Nobody to put into a pension scheme? You still have duties
Businesses who employ only one member of staff (who is employed on a temporary basis, who earns under the qualifying earnings threshold of £10,000 and who does not need to be automatically enrolled into a pension scheme) will still have automatic enrolment duties.
The Pension Regulator (TPR) has highlighted to businesses what they need to do.
The Pensions Regulator writes to all employers to alert them to their duties 12 months before their staging date. The staging date is when your legal duties start. Go to TPR’s website and take five minutes to complete the online duties checker. This will help you understand how the law applies to you and what duties you have to do and by when – and to avoid the risk of a fine.
Are you an employer?
You are an employer if there is a contract of employment – whether this is written or verbal between you and those who work for you. Even if someone who works for you considers themselves self-employed, you may still have employer duties. While deciding if someone is a worker may be clear-cut in many circumstances, it can be more difficult in others. A person may be a classified as a worker if they meet a number of criteria including:
Once you have decided who is a worker for automatic enrolment purposes, you must then check what your duties will involve and if any of them must be put into a pension scheme.
If you decide you are not an employer (eg you are a sole director company with no other staff) and so you do not have duties you should use the duties checker to let TPR know this is the case.
If you do not have any workers to automatically enrol in a pension scheme, you still need to write to them to tell them about automatic enrolment and how it applies to them. Template letters that you can use are available on the Regulator's website.
Whether or not you have workers who must be put into a pension scheme, you need to complete a declaration of compliance and submit it to The Pensions Regulator to let them know you have met your duties. The declaration of compliance shows TPR what you have done to meet your duties and must be completed within five months of your staging date – if you don’t do this on time, you may incur a fine.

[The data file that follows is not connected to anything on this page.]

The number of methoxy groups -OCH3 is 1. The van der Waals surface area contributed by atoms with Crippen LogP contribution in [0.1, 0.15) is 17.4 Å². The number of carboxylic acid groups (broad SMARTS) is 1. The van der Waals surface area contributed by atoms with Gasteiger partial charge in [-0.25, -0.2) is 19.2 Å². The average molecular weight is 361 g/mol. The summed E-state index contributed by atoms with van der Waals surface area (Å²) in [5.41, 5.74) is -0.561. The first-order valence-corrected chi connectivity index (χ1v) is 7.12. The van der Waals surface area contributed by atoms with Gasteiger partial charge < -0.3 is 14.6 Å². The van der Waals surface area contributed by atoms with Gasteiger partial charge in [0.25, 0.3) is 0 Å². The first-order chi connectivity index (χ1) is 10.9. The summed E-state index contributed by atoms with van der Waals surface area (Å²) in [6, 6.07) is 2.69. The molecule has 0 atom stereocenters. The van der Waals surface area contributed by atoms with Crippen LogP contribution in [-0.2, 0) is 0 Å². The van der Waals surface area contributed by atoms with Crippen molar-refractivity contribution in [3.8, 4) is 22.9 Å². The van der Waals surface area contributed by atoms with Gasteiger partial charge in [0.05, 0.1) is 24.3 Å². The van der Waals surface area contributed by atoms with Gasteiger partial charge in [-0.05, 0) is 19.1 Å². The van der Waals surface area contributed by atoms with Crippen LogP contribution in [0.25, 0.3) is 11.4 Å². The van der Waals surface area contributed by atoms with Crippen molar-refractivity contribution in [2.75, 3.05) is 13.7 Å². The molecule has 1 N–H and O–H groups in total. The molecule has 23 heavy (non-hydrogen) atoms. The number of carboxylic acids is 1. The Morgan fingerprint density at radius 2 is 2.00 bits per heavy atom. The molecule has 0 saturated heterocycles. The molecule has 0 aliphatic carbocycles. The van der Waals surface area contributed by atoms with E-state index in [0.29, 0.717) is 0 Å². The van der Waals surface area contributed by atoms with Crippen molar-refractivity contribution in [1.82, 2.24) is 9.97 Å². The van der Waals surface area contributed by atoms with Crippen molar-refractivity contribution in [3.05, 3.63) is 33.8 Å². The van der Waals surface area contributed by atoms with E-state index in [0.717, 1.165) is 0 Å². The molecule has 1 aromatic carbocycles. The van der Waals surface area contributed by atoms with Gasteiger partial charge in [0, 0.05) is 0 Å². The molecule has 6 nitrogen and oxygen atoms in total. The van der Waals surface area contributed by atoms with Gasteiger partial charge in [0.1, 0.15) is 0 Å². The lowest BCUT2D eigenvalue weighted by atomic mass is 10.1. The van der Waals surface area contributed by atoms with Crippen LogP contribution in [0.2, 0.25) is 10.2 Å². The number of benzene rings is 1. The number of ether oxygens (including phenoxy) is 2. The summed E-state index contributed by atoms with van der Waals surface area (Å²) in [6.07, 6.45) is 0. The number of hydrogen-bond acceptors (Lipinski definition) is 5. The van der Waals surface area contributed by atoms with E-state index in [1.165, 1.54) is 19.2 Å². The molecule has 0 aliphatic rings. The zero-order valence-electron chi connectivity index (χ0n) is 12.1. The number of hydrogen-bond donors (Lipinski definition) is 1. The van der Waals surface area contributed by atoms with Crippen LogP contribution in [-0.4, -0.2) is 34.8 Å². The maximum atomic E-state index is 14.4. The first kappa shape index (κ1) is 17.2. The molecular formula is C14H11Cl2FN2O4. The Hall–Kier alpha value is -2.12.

If you don’t have anyone who needs to be put into a pension scheme, you can bring your staging date forward to any date, so that you can meet your duties at a time that suits you. You will need to tell TPR either on or before your new staging date and you’ll need to provide all of the information below:
You can choose to complete your declaration of compliance at the same time as you bring your staging date forward. Completing your declaration early means you can get this task out of the way and don’t need to think about it any more. If you decide not to do this, you must complete your declaration within five months after your new staging date.
I do not have any staff to put into a pension scheme. Can I bring my deadlines forward?
If you do not have any staff to put into a pension scheme, you can bring forward your staging date and complete your declaration of compliance early. If you plan to bring your staging date forward you must notify The Pensions Regulator.
We’re a family business – do automatic enrolment duties apply to us?
Whether you have duties will depend on your roles and if you have employment contracts in place. To find out if you have automatic enrolment duties, and what to do if you do not, complete the duties checker on TPR’s website.
I'm the only director of my own company – do automatic enrolment duties apply to me?
If you are the sole director and you have no other staff working for you, the company does not have automatic enrolment duties. If you believe you don’t have any automatic enrolment duties you will need to tell TPR that you’re not an employer – you can do this by completing the duties checker on TPR’s website.